What should be the relationship of church and state? The founder of the church, Jesus Christ, proclaimed that we should “render unto Caesar the things that are Caesar’s, and render unto God the things that are God’s. The reason we could do both was because His “kingdom was not of this world.” We could be good citizens of the Roman Empire and good citizens of God’s kingdom at the same time. Many Jews in Jesus’ day wanted to rebel against Roman authority, but Jesus told his followers to pay their taxes to Rome.

Christ’s followers in the first few centuries of the church also got this perspective correctly. The Roman Empire demanded that everybody worship Caesar as God, or at least burn incense to him as a sign of loyalty to the state. Because the early Christians refused to do this, they were burned at the stake or thrown to the lions. Those on the left wanted to overthrow the state, and those on the right wanted Christians to worship the state, but Christ and his early church had the right perspective.

In Britain 300 years ago there were two political parties, the Whigs and the Tories. The Whigs emphasized personal freedom and the rights of man. The Tories emphasized tradition and divine right monarchy. Radical Whigs on the far left were mostly deists pushing to overturn the monarchy. At the other extreme were radical Tories, who demanded that everybody submit without question to the king, as a sign of their loyalty to the state. My doctoral dissertation was on this struggle between the two extremes, and of those who tried to get church and state in the right perspective. It was John Locke who had that correct perspective, reminding us of the need for personal liberty, freedom of conscience and religious toleration, yet also that we should fulfill our duty to the state, who held power by “the consent of the governed.” Locke encouraged an end to the reign of the tyrant James II, replacing it with that of William and Mary, who agreed to freedom of conscience in religious toleration and to a more limited government in the English Bill of Rights.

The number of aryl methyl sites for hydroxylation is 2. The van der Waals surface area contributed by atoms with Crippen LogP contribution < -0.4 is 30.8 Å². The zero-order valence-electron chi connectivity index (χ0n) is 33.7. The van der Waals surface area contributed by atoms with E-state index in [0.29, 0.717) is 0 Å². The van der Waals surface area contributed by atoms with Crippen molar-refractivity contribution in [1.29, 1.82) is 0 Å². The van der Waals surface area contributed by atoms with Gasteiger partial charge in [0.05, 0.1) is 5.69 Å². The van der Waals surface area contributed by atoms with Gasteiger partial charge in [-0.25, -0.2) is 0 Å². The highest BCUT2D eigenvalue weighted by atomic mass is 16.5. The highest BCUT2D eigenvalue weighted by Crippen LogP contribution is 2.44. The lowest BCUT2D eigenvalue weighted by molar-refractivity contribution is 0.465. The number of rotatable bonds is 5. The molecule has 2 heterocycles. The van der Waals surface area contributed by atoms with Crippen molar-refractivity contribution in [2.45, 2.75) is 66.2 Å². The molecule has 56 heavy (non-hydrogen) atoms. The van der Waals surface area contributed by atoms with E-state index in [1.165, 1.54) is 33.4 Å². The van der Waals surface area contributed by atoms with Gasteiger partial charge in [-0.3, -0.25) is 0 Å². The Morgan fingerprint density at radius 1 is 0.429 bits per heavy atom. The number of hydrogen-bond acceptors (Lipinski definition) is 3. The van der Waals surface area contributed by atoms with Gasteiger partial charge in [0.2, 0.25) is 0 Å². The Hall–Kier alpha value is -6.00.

Our founding fathers also experienced this tension. On the left was Thomas Paine, a radical deist calling for radical change. On the right were the Tories demanding tradition and insisting that we should not rebel against the king and the established church. The founders proceeded cautiously, entreating the king to respect individual freedom, and rebelling only when it became obvious that there was no other way to end tyranny. They also insured that there would be no established church or official prayers.

Today America is again torn by the extremes of radical change and disbelief on the one hand and a closely entangled church-state relationship on the other. While one side wants rebellion (figuratively speaking) and a rejection of all things sacred, it sometimes seems the other wants to wed church and state again in a new Roman Empire or Tory divine-right monarchy. We should follow Christ, and “render unto Caesar the things that are Caesar’s, and render unto God the things that are God’s.” We should not allow Caesar to dominate the church, nor allow the church to dominate the state. We should respect personal freedoms, and serve the kingdom of God. While the Romans and the Tories wanted the church to submit to an emperor or king, let us follow the teachings of Christ and the founding fathers by maintaining a separation of church and state.